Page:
This equation illustrates that the player departure rate is roughly proportional to the exponent of the weighted sum of certain network performance metrics, where the weights reflect the impact of each type of network impairment. The coefficients can be interpreted by the ratio of the departure rates of two sessions. For example, suppose two players, A and B, join a game at the same time and experience similar levels of network loss and delay variations, except that their network latency is 100 ms and 200 ms respectively. The ratio of their respective departure rates can then be computed by exp((0.2 − 0.1)×1.6) ≈ 1.2, where 1.6 is the coefficient of network latency. That is, at every moment during the game, the probability that A will leave the game is 1.2 times the probability that B will leave.
Given the strong relationship between game playing time and network QoS, we can "predict" the former if the latter is known. Forecasting when a player will leave a game could provide useful hints for system performance optimization and resource allocation. To assess the feasibility of forecasting game playing time, in Fig. 2, we compare the actual time and model-predicted time. On the graph, sessions are sorted and grouped by their risks, defined according to Eq. 1, to estimate the level of player intolerance of poor network conditions. We observe that, at the macro level, the prediction is rather close to the actual time observed, which suggests that a service provider can predict how long a player will stay when he/she joins a game and optimize resource allocations accordingly.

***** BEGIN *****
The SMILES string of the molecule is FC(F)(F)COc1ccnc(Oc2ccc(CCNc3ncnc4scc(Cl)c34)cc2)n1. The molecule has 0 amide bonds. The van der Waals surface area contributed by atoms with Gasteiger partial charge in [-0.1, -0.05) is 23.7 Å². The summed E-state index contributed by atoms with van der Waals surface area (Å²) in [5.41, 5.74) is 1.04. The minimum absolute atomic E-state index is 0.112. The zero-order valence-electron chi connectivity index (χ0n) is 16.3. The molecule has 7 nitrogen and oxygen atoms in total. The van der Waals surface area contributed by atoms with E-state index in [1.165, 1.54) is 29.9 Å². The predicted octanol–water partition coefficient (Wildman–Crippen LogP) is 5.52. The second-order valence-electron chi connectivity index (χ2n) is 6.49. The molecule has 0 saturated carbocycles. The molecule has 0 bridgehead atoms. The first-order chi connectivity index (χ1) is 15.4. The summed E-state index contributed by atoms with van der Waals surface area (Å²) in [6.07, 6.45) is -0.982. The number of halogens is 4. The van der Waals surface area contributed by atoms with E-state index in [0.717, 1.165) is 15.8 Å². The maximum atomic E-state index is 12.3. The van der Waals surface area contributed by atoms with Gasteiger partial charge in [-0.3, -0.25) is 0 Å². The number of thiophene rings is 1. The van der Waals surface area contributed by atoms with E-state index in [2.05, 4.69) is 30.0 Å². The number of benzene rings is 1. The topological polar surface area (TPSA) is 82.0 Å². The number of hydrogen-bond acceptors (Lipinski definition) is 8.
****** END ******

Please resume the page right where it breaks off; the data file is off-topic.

eval_mag.png
Figure 2: Actual vs. model-predicted game playing time for session groups sorted by their risks
Please note that while the methodology we presented can be readily applied on all kinds of online games, the exact equation about players' QoS-sensitivity may depend on specific game design, such as the transport protocol used, and vary between different games.

Applications of Player Sensitivity to Network QoS